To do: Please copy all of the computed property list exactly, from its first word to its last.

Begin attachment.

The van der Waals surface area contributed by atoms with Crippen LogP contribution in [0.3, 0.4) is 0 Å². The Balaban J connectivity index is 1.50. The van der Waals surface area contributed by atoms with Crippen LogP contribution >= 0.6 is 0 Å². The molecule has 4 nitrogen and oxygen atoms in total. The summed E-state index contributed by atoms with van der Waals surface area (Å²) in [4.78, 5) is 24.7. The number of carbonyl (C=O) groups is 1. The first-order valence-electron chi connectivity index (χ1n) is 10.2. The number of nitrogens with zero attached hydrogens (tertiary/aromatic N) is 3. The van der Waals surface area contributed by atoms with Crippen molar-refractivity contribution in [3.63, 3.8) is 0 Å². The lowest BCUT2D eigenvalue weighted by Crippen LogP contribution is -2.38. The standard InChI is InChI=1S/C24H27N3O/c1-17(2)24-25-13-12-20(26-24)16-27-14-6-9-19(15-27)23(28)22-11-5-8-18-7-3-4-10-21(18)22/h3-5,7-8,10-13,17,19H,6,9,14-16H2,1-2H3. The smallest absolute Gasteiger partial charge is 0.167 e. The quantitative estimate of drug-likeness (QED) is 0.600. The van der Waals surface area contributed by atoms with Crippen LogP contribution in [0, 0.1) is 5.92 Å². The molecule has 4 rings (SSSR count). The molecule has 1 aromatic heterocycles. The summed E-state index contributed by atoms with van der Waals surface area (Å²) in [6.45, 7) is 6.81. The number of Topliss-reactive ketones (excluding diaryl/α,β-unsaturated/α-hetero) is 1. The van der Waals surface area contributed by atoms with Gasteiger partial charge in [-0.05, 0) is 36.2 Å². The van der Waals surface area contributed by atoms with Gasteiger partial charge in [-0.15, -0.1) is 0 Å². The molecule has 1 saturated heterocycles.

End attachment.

The van der Waals surface area contributed by atoms with Crippen LogP contribution in [0.3, 0.4) is 0 Å². The Balaban J connectivity index is 1.50. The van der Waals surface area contributed by atoms with Crippen LogP contribution >= 0.6 is 0 Å². The molecule has 4 nitrogen and oxygen atoms in total. The summed E-state index contributed by atoms with van der Waals surface area (Å²) in [4.78, 5) is 24.7. The number of carbonyl (C=O) groups is 1. The first-order valence-electron chi connectivity index (χ1n) is 10.2. The number of nitrogens with zero attached hydrogens (tertiary/aromatic N) is 3. The van der Waals surface area contributed by atoms with Crippen molar-refractivity contribution in [3.63, 3.8) is 0 Å². The lowest BCUT2D eigenvalue weighted by Crippen LogP contribution is -2.38. The standard InChI is InChI=1S/C24H27N3O/c1-17(2)24-25-13-12-20(26-24)16-27-14-6-9-19(15-27)23(28)22-11-5-8-18-7-3-4-10-21(18)22/h3-5,7-8,10-13,17,19H,6,9,14-16H2,1-2H3. The smallest absolute Gasteiger partial charge is 0.167 e. The quantitative estimate of drug-likeness (QED) is 0.600. The van der Waals surface area contributed by atoms with Crippen LogP contribution in [0, 0.1) is 5.92 Å². The molecule has 4 rings (SSSR count). The molecule has 1 aromatic heterocycles. The summed E-state index contributed by atoms with van der Waals surface area (Å²) in [6.45, 7) is 6.81. The number of Topliss-reactive ketones (excluding diaryl/α,β-unsaturated/α-hetero) is 1. The van der Waals surface area contributed by atoms with Gasteiger partial charge in [-0.05, 0) is 36.2 Å². The van der Waals surface area contributed by atoms with Gasteiger partial charge in [-0.15, -0.1) is 0 Å². The molecule has 1 saturated heterocycles.